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State Farm Center’s new ‘Beer Cave’ a crafty addition | University-illinois

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CHAMPAIGN — Illini beer drinkers, time to get your craft on.

Now serving cans from local and alumni-founded breweries during Illinois men’s basketball games: the “Beer Cave” outside sections 127 and 128 at State Farm Center.

In the center’s Orange Krush Club, on the north end’s lower concourse, fans can buy signature drinks from Riggs, Triptych, Destihl, Blind Pig and Revolution breweries.

“We have had craft beers available, but not in a themed, targeted space like this,” said arena director John Marquardt. “It’s an exciting opportunity, and we think fans will enjoy it.”

The Beer Cave debuted Friday as Illinois hosted Michigan State. More than 400 cans from Riggs Beer Co. were sold that day, according to food-service provider Oak View Group.

“The Beer Cave is another step in the direction of bringing local beer to the mainstream at sporting events,” said Matt Riggs, co-founder of Riggs Beer Co. “This is a trend that’s already happening nationwide, and we’re now catching up-to-speed.”

Illinois sporting events first began selling alcoholic beverages in fall 2019. But craft beer wasn’t available at general concessions until the 2022-’23 football season, months after Oak View Group bought Illinois athletics’ previous food-service provider, Spectra.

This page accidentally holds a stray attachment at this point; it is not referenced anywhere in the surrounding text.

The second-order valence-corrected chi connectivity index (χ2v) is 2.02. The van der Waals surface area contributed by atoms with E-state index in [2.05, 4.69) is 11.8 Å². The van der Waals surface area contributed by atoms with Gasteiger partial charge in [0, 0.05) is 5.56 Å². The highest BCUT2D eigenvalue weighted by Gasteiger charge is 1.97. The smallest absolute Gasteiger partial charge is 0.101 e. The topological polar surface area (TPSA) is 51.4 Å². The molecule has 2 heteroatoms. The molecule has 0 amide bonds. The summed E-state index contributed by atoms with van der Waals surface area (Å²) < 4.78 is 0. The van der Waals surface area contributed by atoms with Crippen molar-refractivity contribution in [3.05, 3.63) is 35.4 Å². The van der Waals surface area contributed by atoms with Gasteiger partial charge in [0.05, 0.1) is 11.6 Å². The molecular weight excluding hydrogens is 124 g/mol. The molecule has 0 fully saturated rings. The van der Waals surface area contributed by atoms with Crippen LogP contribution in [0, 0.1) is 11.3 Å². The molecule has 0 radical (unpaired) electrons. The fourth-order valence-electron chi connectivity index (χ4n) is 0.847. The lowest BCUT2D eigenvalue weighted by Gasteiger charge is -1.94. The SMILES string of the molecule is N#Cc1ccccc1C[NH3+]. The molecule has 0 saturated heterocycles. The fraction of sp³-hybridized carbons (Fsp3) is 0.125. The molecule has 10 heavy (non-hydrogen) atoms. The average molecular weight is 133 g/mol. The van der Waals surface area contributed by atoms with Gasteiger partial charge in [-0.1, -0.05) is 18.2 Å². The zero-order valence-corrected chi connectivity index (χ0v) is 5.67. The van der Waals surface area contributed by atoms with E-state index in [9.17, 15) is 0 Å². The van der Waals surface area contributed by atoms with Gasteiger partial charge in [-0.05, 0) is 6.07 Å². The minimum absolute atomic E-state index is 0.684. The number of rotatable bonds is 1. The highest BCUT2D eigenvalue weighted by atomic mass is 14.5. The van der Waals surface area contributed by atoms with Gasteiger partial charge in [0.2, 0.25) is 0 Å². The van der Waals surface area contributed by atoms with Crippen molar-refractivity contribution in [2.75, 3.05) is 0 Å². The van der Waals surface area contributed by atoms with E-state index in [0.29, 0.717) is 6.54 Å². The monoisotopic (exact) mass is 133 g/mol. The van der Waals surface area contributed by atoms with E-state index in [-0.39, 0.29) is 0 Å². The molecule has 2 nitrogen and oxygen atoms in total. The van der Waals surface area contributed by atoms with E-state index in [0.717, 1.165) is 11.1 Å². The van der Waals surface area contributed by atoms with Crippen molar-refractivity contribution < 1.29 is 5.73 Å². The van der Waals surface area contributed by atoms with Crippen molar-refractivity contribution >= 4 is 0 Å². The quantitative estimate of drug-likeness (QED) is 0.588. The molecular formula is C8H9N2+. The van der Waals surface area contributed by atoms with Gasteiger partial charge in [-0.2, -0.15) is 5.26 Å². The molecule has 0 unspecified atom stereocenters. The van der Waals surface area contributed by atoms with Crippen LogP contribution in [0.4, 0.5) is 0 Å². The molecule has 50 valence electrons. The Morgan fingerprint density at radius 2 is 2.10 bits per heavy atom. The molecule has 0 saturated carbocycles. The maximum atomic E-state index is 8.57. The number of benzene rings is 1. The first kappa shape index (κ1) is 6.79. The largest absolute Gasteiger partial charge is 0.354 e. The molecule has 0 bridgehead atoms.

After the football season, “it was a no-brainer to keep the local flavors involved with our beer selection,” Oak View General Manager Chris Thomas said. “I do expect the Beer Cave to be open for other events, like concerts, or hopefully other Illini sports as they continue to grow in attendance.”

Fans can still grab local craft beers from multiple concession stands in the arena; the Beer Cave will offer a wider, rotating selection of products.

“The go-tos are Bud Light and (Michelob) Ultra. Always will be,” Thomas said. “But people, like myself, like to support local businesses. Bringing in craft has eaten a little bit into the domestic brands’ margins, but they are beating expectations.”

“We’d love to see beer in general — more specifically, locally made beer — become mainstream at every occasion where beer belongs, and I think most Americans now agree that that’s a lot of big sporting events and concerts,” Riggs said.

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